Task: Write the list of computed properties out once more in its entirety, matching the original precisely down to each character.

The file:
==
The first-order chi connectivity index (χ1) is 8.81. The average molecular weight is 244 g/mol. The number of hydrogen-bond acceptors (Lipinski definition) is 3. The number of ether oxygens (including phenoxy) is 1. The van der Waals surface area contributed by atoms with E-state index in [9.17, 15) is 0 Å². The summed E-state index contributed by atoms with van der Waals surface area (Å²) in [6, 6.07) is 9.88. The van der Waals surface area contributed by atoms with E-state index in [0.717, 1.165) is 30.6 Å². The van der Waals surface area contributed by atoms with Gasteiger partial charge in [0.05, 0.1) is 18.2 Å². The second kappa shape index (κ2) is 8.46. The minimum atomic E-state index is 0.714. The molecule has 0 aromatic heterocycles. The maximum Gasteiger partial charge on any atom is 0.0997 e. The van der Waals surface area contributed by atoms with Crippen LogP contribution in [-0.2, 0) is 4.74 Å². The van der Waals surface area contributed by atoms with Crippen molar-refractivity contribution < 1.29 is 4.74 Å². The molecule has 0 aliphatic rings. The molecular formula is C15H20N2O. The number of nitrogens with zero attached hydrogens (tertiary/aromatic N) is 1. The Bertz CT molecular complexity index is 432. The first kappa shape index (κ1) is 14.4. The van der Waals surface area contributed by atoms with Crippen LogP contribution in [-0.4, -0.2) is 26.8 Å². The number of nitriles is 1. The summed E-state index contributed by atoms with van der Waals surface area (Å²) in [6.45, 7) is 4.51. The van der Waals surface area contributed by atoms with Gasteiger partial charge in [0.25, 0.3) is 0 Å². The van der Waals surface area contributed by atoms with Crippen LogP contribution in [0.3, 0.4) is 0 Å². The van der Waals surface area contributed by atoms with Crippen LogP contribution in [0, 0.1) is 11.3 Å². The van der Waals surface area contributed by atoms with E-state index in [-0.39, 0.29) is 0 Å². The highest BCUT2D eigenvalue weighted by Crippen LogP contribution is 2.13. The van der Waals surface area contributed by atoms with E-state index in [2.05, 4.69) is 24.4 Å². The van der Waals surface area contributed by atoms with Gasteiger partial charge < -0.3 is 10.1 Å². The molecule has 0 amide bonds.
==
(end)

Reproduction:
The first-order chi connectivity index (χ1) is 8.81. The average molecular weight is 244 g/mol. The number of hydrogen-bond acceptors (Lipinski definition) is 3. The number of ether oxygens (including phenoxy) is 1. The van der Waals surface area contributed by atoms with E-state index in [9.17, 15) is 0 Å². The summed E-state index contributed by atoms with van der Waals surface area (Å²) in [6, 6.07) is 9.88. The van der Waals surface area contributed by atoms with E-state index in [0.717, 1.165) is 30.6 Å². The van der Waals surface area contributed by atoms with Gasteiger partial charge in [0.05, 0.1) is 18.2 Å². The second kappa shape index (κ2) is 8.46. The minimum atomic E-state index is 0.714. The molecule has 0 aromatic heterocycles. The maximum Gasteiger partial charge on any atom is 0.0997 e. The van der Waals surface area contributed by atoms with Crippen LogP contribution in [-0.2, 0) is 4.74 Å². The van der Waals surface area contributed by atoms with Crippen molar-refractivity contribution < 1.29 is 4.74 Å². The molecule has 0 aliphatic rings. The molecular formula is C15H20N2O. The number of nitrogens with zero attached hydrogens (tertiary/aromatic N) is 1. The Bertz CT molecular complexity index is 432. The first kappa shape index (κ1) is 14.4. The van der Waals surface area contributed by atoms with Crippen LogP contribution in [-0.4, -0.2) is 26.8 Å². The number of nitriles is 1. The summed E-state index contributed by atoms with van der Waals surface area (Å²) in [6.45, 7) is 4.51. The van der Waals surface area contributed by atoms with Gasteiger partial charge in [0.25, 0.3) is 0 Å². The van der Waals surface area contributed by atoms with Crippen LogP contribution in [0.3, 0.4) is 0 Å². The van der Waals surface area contributed by atoms with Crippen LogP contribution in [0, 0.1) is 11.3 Å². The van der Waals surface area contributed by atoms with E-state index in [-0.39, 0.29) is 0 Å². The highest BCUT2D eigenvalue weighted by Crippen LogP contribution is 2.13. The van der Waals surface area contributed by atoms with E-state index in [2.05, 4.69) is 24.4 Å². The van der Waals surface area contributed by atoms with Gasteiger partial charge < -0.3 is 10.1 Å². The molecule has 0 amide bonds.